- This was more of a complete thought experiment than a complete story. (Thought experiment premise: Drugs to enable people to withstand FTL induce sexual mutagenesis. The population is about 30% hermaphrodites of three different sexes depending on whether they have ovaries, testes, or both. There are nine defined sexual preferences, depending on which of the five sexes you prefer. One particular world is in fanatic denial, insisting there are two sexes and the 'oddbodied' could pass for one or the other if they would just make the effort.) It succeeded in making me think, even about the parts I was unsure I agreed with. (If I have both sorts of external genitalia, and I prefer men, is my sexual preference really a totally totally different word depending on whether my internal bits have ovaries or testes? On the other hand, in the real world, is my own sexual preference more like a straight man's (likes the opposite) or a gay man's (likes men)? Why are we homosexual and heterosexual anyway, rather than androsexual and gynosexual?) As a story, though, it's set in a world where the two big professions appear to be pharmaceutical research to find cures for HIV variants, and prostitution; and the only politics is about hermaphrodite rights. It supports the thought experiment, but makes the world feel a bit limited. All the comparisons are to Left Hand of Darkness, but I think it does an okay book a disservice by comparing it to a masterwork, when it just suffers for the comparison. Three stars.
- The Ghost Brigade and The Last Colony(by John Scalzi)
- The sequels to Old Man's War. The first book spent more time in world-building; having finished that, these two are little more about plot. It's also in the Fun Romp category rather than the Serious Hard Read, but it's a good fun romp. There's the occasional tech whiz-bang thing to remind you it's science fiction, but most of it is about people. I do appreciate Scalzi's habit of making all the sides of a conflict real, and even sympathetic, people, which frequently makes you forget that they're also sometimes the bad guys.
However: For heaven's sakes, if you're the Secret Conspiracy, don't name your colony "Roanoke" for Significant Reasons. I know it's nice to have the characters eventually say "OMG they named us Roanoke - no wonder [plot deleted]! They knew all along!" but it makes them look like incredible idiots before they hit that point. Four twinkly stars.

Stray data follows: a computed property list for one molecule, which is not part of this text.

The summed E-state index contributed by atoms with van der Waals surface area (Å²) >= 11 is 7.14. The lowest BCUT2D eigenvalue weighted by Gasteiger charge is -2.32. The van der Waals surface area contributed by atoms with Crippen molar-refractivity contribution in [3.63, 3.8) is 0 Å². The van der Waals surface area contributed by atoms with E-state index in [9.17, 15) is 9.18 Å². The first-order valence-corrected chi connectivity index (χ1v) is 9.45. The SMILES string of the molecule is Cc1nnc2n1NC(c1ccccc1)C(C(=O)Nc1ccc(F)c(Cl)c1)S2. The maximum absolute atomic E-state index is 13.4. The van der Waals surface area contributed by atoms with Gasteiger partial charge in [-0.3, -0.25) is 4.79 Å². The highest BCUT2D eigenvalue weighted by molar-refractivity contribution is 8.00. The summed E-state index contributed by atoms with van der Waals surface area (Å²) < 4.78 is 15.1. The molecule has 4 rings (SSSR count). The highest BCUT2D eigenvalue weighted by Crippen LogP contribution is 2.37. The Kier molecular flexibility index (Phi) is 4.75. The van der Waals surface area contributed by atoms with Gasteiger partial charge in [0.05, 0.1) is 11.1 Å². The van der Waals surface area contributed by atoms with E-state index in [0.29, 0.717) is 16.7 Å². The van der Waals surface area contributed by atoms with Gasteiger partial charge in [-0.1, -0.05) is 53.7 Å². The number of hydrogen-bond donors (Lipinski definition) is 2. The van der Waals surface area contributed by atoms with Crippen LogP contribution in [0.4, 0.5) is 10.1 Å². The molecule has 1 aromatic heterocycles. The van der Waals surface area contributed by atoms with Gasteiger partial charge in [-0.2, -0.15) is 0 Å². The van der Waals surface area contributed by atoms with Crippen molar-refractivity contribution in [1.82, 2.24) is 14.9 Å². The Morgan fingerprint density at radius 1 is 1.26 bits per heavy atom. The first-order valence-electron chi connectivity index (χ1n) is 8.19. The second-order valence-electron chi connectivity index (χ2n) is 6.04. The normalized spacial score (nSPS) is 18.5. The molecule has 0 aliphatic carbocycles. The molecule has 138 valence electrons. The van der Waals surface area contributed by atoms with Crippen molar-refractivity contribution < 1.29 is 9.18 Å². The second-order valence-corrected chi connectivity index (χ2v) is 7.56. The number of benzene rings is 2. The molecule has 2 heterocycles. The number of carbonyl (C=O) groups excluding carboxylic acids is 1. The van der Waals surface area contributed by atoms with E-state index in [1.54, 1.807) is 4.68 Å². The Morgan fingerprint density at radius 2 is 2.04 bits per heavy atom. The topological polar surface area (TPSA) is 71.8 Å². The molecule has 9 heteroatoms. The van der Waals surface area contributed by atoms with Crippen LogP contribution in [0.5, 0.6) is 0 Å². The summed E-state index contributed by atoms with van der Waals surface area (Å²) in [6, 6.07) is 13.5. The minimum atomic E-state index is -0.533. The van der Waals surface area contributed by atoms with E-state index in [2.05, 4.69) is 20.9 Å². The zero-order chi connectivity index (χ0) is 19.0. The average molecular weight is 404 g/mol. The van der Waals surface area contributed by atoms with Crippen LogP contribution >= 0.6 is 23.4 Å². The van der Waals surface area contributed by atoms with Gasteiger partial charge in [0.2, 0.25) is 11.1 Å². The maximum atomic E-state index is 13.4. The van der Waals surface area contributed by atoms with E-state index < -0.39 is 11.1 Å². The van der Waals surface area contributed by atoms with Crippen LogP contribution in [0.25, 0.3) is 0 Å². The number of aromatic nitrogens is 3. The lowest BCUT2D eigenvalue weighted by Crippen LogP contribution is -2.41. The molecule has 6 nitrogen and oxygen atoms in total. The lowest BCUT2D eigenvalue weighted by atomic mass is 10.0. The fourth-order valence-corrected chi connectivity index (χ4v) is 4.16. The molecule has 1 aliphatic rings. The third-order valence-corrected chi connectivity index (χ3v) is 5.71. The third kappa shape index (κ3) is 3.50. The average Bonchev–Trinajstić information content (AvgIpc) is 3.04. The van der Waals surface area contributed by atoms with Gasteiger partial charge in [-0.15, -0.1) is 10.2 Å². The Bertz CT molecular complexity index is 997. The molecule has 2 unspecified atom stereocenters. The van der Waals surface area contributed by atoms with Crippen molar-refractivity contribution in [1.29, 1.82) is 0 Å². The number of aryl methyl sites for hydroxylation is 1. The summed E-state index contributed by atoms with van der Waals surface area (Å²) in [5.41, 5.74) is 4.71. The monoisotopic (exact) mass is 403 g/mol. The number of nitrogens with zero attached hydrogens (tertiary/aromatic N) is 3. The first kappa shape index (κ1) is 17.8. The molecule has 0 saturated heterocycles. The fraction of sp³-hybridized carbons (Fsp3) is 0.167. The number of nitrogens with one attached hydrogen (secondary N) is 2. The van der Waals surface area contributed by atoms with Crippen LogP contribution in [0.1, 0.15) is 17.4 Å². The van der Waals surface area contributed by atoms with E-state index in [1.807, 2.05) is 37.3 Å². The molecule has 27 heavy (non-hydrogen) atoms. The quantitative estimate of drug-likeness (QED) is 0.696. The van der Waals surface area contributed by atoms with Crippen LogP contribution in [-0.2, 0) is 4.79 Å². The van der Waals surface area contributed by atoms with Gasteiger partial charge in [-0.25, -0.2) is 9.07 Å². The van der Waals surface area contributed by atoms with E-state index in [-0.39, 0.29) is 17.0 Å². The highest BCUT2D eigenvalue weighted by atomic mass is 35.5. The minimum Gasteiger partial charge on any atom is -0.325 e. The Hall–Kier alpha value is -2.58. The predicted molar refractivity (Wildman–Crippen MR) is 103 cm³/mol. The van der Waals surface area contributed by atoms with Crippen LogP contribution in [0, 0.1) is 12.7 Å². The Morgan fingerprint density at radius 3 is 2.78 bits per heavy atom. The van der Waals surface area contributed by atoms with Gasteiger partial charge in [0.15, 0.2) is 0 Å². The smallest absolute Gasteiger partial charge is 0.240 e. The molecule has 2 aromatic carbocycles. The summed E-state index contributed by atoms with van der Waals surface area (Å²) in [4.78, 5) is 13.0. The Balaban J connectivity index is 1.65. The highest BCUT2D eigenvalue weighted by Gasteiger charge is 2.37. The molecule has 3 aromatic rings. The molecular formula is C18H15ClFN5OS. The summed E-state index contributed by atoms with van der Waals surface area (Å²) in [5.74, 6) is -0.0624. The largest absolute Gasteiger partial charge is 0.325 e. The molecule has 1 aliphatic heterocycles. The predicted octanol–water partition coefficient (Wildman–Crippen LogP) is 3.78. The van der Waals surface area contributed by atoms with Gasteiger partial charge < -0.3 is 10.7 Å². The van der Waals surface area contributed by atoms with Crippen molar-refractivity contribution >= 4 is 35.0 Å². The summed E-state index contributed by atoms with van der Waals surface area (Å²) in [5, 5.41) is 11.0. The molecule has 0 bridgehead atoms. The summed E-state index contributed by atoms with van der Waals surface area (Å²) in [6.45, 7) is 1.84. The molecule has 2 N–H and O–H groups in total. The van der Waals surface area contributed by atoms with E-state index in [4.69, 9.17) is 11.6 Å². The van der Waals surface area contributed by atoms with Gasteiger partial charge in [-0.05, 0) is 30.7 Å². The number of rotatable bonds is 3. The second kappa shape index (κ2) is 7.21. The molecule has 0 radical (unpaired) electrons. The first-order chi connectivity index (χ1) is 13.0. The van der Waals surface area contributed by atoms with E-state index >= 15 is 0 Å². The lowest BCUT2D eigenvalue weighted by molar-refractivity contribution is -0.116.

- Sharp Teeth (by Toby Barlow)
- I borrowed this from rifmeister, who highly recommended it: it's a werewolf story, written in blank verse. I think it is a book that is probably improved quite a bit by reading all in one or a few settings (as rif did but I did not); the sparsity of the story (which the author describes as bread crumbs along the trail of the story) and minimal description for many of the minor characters made it harder to pick up again and remember who everyone was. (Whose pack were these dogs in again?). I did really like some of the poetry, and find it very evocative (though it doesn't work as well for dialogue), and as an experiment it's madly ambitious.
She wrings her hands,
pulling at the length of her finger bones
as if hoping to draw answers from her body.
- Black Dogs: The House of Diamond (by Ursula Vernon)
- I am a big fan of Ms. Vernon's, but I've liked many of her other stories better. It's not a bad book, but it doesn't have quite as much of the wit as, say, Digger. And I am not as fond of the (other artist) illustrations; they look to me like they were designed for color but printed in greyscale, and suffer for it. (For example, in this one, I like the grey figure facing away, but the white figure looks washed out to me.